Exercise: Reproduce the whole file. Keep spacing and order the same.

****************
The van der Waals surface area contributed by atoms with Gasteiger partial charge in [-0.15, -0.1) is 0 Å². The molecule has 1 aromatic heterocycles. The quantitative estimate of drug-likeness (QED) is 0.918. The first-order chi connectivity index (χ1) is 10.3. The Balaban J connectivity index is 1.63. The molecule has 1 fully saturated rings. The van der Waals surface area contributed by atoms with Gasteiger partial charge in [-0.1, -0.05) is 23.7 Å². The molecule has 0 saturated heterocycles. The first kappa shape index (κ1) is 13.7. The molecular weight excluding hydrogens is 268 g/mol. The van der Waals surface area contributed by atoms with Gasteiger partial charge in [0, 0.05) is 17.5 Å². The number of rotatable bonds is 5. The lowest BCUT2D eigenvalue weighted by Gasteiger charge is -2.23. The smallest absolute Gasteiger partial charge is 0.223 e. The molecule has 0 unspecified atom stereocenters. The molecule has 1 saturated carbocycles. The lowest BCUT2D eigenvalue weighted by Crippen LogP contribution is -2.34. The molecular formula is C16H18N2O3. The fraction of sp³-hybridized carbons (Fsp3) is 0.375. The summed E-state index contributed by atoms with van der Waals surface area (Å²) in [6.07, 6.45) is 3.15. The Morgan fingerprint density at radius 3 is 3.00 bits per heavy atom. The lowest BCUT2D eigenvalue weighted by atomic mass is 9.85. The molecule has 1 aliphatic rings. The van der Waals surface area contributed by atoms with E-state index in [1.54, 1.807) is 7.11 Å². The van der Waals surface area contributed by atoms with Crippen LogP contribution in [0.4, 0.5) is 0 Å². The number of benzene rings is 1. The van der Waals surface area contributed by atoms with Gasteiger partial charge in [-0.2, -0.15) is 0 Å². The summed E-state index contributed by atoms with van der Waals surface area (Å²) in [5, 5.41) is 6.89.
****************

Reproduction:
The van der Waals surface area contributed by atoms with Gasteiger partial charge in [-0.15, -0.1) is 0 Å². The molecule has 1 aromatic heterocycles. The quantitative estimate of drug-likeness (QED) is 0.918. The first-order chi connectivity index (χ1) is 10.3. The Balaban J connectivity index is 1.63. The molecule has 1 fully saturated rings. The van der Waals surface area contributed by atoms with Gasteiger partial charge in [-0.1, -0.05) is 23.7 Å². The molecule has 0 saturated heterocycles. The first kappa shape index (κ1) is 13.7. The molecular weight excluding hydrogens is 268 g/mol. The van der Waals surface area contributed by atoms with Gasteiger partial charge in [0, 0.05) is 17.5 Å². The number of rotatable bonds is 5. The lowest BCUT2D eigenvalue weighted by Gasteiger charge is -2.23. The smallest absolute Gasteiger partial charge is 0.223 e. The molecule has 0 unspecified atom stereocenters. The molecule has 1 saturated carbocycles. The lowest BCUT2D eigenvalue weighted by Crippen LogP contribution is -2.34. The molecular formula is C16H18N2O3. The fraction of sp³-hybridized carbons (Fsp3) is 0.375. The summed E-state index contributed by atoms with van der Waals surface area (Å²) in [6.07, 6.45) is 3.15. The Morgan fingerprint density at radius 3 is 3.00 bits per heavy atom. The lowest BCUT2D eigenvalue weighted by atomic mass is 9.85. The molecule has 1 aliphatic rings. The van der Waals surface area contributed by atoms with E-state index in [1.54, 1.807) is 7.11 Å². The van der Waals surface area contributed by atoms with Crippen LogP contribution in [0.4, 0.5) is 0 Å². The number of benzene rings is 1. The van der Waals surface area contributed by atoms with Gasteiger partial charge in [-0.2, -0.15) is 0 Å². The summed E-state index contributed by atoms with van der Waals surface area (Å²) in [5, 5.41) is 6.89.